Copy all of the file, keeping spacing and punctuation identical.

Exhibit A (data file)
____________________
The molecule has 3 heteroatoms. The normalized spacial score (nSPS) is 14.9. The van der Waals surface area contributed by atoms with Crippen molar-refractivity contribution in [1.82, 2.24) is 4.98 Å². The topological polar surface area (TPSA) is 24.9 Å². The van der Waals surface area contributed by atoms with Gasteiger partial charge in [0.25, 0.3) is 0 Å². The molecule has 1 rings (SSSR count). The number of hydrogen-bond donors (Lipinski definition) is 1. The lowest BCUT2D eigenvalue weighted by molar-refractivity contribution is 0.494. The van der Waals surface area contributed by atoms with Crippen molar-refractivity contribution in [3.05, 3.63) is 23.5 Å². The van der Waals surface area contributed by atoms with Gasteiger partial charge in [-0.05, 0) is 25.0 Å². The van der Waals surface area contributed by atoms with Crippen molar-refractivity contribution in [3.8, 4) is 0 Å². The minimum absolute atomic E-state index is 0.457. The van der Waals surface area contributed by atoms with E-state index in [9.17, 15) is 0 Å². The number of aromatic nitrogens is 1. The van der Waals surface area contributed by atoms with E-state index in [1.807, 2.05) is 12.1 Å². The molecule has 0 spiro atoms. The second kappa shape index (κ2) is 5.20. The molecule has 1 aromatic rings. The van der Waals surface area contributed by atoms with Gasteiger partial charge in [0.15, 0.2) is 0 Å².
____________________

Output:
The molecule has 3 heteroatoms. The normalized spacial score (nSPS) is 14.9. The van der Waals surface area contributed by atoms with Crippen molar-refractivity contribution in [1.82, 2.24) is 4.98 Å². The topological polar surface area (TPSA) is 24.9 Å². The van der Waals surface area contributed by atoms with Gasteiger partial charge in [0.25, 0.3) is 0 Å². The molecule has 1 rings (SSSR count). The number of hydrogen-bond donors (Lipinski definition) is 1. The lowest BCUT2D eigenvalue weighted by molar-refractivity contribution is 0.494. The van der Waals surface area contributed by atoms with Crippen molar-refractivity contribution in [3.05, 3.63) is 23.5 Å². The van der Waals surface area contributed by atoms with Gasteiger partial charge in [-0.05, 0) is 25.0 Å². The van der Waals surface area contributed by atoms with Crippen molar-refractivity contribution in [3.8, 4) is 0 Å². The minimum absolute atomic E-state index is 0.457. The van der Waals surface area contributed by atoms with E-state index in [9.17, 15) is 0 Å². The number of aromatic nitrogens is 1. The van der Waals surface area contributed by atoms with E-state index in [1.807, 2.05) is 12.1 Å². The molecule has 0 spiro atoms. The second kappa shape index (κ2) is 5.20. The molecule has 1 aromatic rings. The van der Waals surface area contributed by atoms with Gasteiger partial charge in [0.15, 0.2) is 0 Å².